Don’t get your hopes up TOO much — he’s not Grof, nor Masters & Houston — but he did have some interesting ideas, was actually very good at what he did in the beginning, and naturally had a huge impact on making psychedelic drug use “mainstream” back in the 1960s. Methinks he just got a little off the rails as the years went by, that’s all.


Psychedelic Reflections

by Lester Grinspoon & James B. Bakalar

(New York: Human Sciences)

From the authors of the particularly-notable “Psychedelic Drugs Reconsidered,” this is a great retrospective anthology, bringing together various authors of importance to reflect back on the significance of psychedelics in both psychotherapy and on society/culture as a whole, written at a time when things were still very much up-in-the-air as to what the future of legitimate research with these substance might be (although the various articles included are largely timeless in their subject matter).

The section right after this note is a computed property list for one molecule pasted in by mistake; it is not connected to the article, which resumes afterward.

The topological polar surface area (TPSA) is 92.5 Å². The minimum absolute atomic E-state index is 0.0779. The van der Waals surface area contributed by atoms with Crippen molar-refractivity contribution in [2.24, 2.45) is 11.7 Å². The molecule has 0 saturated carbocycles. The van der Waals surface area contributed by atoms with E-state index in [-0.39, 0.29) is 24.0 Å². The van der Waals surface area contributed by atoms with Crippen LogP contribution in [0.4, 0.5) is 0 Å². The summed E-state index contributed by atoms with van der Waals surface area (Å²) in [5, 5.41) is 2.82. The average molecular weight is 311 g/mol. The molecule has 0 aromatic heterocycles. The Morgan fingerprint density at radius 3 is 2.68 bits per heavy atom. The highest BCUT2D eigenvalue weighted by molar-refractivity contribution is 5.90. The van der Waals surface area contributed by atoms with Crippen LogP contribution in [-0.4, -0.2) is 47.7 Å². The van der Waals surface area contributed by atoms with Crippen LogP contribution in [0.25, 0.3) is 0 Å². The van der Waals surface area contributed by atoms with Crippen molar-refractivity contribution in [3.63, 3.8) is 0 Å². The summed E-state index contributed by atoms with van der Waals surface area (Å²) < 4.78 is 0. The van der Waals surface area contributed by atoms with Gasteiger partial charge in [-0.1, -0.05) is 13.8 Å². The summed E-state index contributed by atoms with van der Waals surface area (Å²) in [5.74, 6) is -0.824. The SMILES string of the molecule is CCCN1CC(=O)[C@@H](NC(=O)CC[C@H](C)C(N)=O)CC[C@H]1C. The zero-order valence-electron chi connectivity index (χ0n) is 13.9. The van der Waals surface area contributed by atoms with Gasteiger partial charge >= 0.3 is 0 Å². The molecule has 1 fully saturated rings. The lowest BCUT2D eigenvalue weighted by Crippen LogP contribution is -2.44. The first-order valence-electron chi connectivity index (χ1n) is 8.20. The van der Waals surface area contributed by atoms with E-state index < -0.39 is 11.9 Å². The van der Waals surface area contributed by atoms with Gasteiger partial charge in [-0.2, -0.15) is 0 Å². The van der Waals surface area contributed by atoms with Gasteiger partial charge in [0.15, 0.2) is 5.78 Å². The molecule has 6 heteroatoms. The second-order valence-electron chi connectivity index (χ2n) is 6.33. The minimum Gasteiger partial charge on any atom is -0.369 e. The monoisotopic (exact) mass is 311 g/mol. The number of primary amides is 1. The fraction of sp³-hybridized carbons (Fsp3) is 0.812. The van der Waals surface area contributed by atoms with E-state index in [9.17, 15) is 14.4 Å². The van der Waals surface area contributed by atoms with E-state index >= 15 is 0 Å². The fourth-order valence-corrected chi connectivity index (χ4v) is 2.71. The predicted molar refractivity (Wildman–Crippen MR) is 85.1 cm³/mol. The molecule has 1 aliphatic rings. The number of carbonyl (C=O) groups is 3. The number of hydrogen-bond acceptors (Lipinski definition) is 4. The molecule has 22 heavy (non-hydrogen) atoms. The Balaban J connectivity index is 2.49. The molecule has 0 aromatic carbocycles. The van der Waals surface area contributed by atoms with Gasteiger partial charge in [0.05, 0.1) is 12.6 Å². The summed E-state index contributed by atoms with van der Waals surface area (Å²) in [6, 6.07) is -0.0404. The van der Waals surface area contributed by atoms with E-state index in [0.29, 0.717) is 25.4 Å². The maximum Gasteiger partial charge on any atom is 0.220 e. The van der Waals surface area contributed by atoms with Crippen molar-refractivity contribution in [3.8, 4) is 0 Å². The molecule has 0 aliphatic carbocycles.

Psychedelics Encyclopedia (Revised Edition)

by Peter Stafford

(Los Angeles: JP Tarcher)

Great reference book (although you could read it in its entirety, too, for a very good overview) covering, well, “everything.“


Hallucinogens: Cross-Cultural Perspectives

by Marlene Dobkin de Rios

(Albuquerque, NM: University of New Mexico Press)

Another really wonderful book on traditional uses of psychedelics all over the world.


The Acid Trip: A Complete Guide to Psychedelic Music

by Vernon Joynson

(Todmorden, UK: Babylon)

I picked this up back when I was in university (mid- to late-1980s) and was endeavouring to learn everything I could about obscure “psychedelic” music from the ’60s and ’70s — nothing of help here in a therapeutic context, of course, but perhaps rather supplemental stuff with regard to the cultural impact of psychedelics.